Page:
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Zanu PF gives in on land audit

THE Zanu PF government is finally carrying out the long-awaited land audit of farms grabbed during the land reform programme with the assistance of the European Union (EU), the United Nations Development Programme (UNDP) and World Bank.

Wongai Zhangazha

This comes after years of pressure from civil society and the MDC formations led by Morgan Tsvangirai and Welshman Ncube before and during the inclusive government era between 2009 and 2013.

The land audit was one of the contentious issues in the Global Political Agreement (GPA) — precursor to the unity government — not implemented.

Zanu PF insisted that there could be no land audit as long as the country was under Western-imposed “illegal sanctions”.
Lands and Rural Resettlement minister Douglas Mombeshora told the Zimbabwe Independent yesterday the land audit would start next year as and when funds are made available. The audit will cost US$35 million.

EU ambassador Aldo Dell’Ariccia said the EU has made available €4,7 million (over US$6,5 million) to support the Ministry of Lands’ Action Plan 2014-2016. He said the EU considered the land audit a significant process for the country since agriculture is a key component to Zimbabwe’seconomic recovery.

Dell’Ariccia said “The land audit is very important for the EU to the point that together with the UNDP and World Bank we’re financing it.

Again, it’s an ongoing process. In the framework of our support programme, we had a meeting chaired by the Permanent Secretary of Lands (Sophia Tsvakwi) and things are moving forward.

“This fund is complemented by an additional contribution of US$700 000 from the UNDP. The project has been outlined in close consultation with the Ministry of Lands and Rural Resettlementand has received the endorsement of the Office of the President.”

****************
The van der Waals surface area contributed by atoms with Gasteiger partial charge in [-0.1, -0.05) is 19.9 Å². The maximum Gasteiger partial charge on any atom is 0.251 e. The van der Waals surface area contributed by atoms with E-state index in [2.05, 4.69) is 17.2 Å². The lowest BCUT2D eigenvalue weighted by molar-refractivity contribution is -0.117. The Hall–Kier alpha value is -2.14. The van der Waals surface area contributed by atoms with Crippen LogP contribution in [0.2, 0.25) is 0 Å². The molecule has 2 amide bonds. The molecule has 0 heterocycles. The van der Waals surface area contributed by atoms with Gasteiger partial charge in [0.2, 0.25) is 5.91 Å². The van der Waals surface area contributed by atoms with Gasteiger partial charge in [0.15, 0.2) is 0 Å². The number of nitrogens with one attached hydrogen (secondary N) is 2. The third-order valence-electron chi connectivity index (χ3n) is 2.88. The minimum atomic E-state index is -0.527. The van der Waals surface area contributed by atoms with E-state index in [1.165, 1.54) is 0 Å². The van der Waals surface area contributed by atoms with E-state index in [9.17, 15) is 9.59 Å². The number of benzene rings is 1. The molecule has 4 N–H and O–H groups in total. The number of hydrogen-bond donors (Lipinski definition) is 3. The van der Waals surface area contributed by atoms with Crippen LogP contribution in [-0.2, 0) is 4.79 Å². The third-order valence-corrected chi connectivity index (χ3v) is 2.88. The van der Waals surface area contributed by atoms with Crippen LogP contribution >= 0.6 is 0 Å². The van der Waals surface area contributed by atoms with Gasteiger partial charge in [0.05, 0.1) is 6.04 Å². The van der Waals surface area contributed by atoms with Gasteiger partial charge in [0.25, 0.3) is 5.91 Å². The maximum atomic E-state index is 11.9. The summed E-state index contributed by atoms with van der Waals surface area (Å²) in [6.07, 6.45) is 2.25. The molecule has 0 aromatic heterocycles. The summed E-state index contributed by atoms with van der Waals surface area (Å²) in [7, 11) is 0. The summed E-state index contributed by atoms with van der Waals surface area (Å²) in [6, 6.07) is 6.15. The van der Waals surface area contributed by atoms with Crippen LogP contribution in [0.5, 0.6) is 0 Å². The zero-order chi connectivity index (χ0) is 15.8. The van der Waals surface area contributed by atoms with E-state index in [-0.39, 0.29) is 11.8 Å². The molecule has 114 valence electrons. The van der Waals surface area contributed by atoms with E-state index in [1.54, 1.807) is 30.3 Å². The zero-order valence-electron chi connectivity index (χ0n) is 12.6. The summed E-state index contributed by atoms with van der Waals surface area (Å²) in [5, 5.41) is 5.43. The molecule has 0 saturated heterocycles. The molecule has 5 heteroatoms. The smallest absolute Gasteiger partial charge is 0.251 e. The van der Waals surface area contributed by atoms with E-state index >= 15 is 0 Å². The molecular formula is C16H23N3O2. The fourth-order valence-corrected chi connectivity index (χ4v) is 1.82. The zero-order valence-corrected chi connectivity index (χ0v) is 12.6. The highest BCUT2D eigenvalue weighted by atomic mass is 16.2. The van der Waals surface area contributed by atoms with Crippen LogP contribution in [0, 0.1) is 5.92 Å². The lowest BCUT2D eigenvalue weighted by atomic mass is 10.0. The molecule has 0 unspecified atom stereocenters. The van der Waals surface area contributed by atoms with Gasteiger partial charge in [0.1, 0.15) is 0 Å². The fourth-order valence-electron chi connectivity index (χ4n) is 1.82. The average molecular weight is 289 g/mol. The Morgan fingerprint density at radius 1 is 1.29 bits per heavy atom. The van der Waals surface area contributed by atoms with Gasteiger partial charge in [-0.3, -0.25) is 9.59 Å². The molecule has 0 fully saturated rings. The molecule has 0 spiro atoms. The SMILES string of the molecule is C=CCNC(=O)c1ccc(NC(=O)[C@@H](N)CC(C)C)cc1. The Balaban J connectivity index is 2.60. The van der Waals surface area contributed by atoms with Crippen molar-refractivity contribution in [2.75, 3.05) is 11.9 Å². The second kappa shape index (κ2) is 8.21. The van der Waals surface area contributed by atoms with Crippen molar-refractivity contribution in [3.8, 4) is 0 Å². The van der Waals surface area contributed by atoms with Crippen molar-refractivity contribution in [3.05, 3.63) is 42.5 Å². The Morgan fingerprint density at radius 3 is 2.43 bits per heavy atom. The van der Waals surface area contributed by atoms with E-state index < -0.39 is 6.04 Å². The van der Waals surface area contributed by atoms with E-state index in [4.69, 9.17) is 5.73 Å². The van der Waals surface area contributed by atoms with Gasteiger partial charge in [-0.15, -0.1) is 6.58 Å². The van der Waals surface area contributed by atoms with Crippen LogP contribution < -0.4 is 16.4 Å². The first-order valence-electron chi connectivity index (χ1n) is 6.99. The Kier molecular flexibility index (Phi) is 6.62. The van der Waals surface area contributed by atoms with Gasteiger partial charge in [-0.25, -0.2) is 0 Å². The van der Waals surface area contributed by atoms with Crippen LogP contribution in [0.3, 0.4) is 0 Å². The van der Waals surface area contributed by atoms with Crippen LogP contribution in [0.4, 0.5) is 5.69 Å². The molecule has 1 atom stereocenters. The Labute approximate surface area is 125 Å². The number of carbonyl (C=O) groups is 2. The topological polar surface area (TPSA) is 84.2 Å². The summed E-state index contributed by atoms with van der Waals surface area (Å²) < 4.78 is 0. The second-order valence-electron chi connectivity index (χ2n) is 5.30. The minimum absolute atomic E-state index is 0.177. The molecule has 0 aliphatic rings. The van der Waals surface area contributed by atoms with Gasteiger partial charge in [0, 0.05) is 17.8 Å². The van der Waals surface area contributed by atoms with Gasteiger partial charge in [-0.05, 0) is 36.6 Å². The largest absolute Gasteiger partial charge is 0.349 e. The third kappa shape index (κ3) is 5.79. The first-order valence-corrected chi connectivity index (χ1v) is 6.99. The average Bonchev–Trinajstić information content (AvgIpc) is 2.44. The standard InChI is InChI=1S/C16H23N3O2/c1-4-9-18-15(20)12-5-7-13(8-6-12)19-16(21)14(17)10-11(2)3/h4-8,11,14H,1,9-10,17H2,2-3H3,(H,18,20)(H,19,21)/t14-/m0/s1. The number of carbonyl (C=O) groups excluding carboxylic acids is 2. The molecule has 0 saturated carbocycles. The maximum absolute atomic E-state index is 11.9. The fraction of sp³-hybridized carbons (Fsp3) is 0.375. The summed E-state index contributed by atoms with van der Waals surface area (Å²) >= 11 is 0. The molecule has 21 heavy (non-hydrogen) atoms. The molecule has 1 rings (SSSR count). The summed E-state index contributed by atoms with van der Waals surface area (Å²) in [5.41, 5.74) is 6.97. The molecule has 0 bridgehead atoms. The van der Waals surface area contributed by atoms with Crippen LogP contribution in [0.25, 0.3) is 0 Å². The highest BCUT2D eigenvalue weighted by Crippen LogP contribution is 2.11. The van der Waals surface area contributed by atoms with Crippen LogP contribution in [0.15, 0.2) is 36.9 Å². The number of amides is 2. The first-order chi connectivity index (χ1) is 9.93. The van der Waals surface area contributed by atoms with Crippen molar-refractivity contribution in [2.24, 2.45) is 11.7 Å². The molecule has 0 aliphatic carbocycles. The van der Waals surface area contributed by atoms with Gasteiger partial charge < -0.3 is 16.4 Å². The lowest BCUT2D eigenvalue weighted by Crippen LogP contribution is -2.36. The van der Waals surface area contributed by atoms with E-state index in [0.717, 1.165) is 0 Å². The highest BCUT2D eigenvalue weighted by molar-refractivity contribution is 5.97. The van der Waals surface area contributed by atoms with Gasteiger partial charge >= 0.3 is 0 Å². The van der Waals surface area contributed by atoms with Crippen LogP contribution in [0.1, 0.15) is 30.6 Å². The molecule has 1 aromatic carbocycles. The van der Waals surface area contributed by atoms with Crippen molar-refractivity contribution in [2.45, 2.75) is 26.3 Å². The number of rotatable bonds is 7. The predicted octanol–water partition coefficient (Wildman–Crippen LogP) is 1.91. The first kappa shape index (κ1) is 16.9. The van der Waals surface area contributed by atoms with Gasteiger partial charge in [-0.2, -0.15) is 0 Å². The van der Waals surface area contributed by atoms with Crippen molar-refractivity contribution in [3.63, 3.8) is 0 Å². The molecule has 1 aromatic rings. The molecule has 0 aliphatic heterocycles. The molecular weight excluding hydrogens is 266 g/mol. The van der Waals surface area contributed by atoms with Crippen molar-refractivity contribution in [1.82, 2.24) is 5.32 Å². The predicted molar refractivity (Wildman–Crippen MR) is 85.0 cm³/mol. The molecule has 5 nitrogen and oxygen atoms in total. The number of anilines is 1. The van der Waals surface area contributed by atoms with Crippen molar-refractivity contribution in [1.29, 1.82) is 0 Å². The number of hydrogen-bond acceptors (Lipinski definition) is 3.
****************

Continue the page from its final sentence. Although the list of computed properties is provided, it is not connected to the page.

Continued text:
He said the funds are not being disbursed to the government directly, but are channelled through the UNDP.

The project will be linked to the World Bank’s support for background studies for analysis and recommendations on land valuation/compensation, land tenure/surveys, dispute resolution systems, land use planning, land administration and capacity building.

The ambassador said the audit work would be carried out by ministry officials, in particular the Department of the Surveyor-General, to whom the EU is providing technical assistance in terms of capacity- building and equipment.

“The government’s Action Plan for the land audit runs from 2014 to 2016. The EU project’s duration is until 2017 in order to permit the wrap-up of the initiative and a proper result-oriented evaluation/assessment,” he said.

The EU and Zimbabwe are currently engaged in crucial negotiations that could throw a lifeline to the cash-strapped Zanu PF government.

Mombeshora said: “It (land audit) is not a climb-down. I heard it long back that the EU had offered to assist in the land audit, but their assistance was not only financial, but they wanted to take part in it, taking control of the programme. This is where it differed with government — that is controlling the programme.”
Mombeshora said the land audit would also deal with cases of multiple ownership of farms.

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